Studies on the Refugee Convention have paid very limited attention to the notion of family and family rights of asylum claimants in connection with asylum claims based on sexual orientation and gender identity (SOGI). Drawing on the notion of ‘legal violence’, this article demonstrates the injurious cumulative effect that a heteronormative, homonormative and Western-centered formulation and implementation of asylum and refugee law has on SOGI claimants when it comes to intimate and family relationships. By relying on a solid body of primary and secondary data, it explores the invisibility of SOGI claimants and refugees’ families and how that invisibility is normalized by European legal frameworks, such as the Dublin (III) Regulation and Family Reunification Directive. To end this ‘legal violence’ and reconnect asylum systems with the lived experiences of SOGI claimants, a principled approach based on human rights and specifically the right to respect for family life is suggested.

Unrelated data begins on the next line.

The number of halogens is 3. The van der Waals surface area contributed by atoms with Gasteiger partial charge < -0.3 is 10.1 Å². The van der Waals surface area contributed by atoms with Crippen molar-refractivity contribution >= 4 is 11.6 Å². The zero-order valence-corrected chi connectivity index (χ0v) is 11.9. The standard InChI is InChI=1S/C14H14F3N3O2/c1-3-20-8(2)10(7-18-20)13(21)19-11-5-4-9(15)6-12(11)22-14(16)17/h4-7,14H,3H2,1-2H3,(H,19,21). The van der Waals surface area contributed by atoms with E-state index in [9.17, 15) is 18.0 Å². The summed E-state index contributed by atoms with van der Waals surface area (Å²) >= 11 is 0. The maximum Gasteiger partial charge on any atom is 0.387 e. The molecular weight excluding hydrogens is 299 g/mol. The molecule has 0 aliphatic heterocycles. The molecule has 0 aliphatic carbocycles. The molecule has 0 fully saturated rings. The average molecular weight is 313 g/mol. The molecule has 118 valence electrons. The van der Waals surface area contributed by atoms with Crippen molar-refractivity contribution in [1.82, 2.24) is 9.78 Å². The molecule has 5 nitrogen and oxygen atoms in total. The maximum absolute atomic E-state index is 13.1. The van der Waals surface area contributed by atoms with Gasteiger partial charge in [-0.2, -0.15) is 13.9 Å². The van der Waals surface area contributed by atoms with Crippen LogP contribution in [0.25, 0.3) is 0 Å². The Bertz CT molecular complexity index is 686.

Legal Violence and (In)Visible Families: How Law Shapes and Erases Family Life in SOGI Asylum in Europe

Carmelo Danisi
Co-primo
;
2022

Abstract

Studies on the Refugee Convention have paid very limited attention to the notion of family and family rights of asylum claimants in connection with asylum claims based on sexual orientation and gender identity (SOGI). Drawing on the notion of ‘legal violence’, this article demonstrates the injurious cumulative effect that a heteronormative, homonormative and Western-centered formulation and implementation of asylum and refugee law has on SOGI claimants when it comes to intimate and family relationships. By relying on a solid body of primary and secondary data, it explores the invisibility of SOGI claimants and refugees’ families and how that invisibility is normalized by European legal frameworks, such as the Dublin (III) Regulation and Family Reunification Directive. To end this ‘legal violence’ and reconnect asylum systems with the lived experiences of SOGI claimants, a principled approach based on human rights and specifically the right to respect for family life is suggested.
Carmelo Danisi; Nuno Ferreira
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Utilizza questo identificativo per citare o creare un link a questo documento: http://hdl.handle.net/11585/833827
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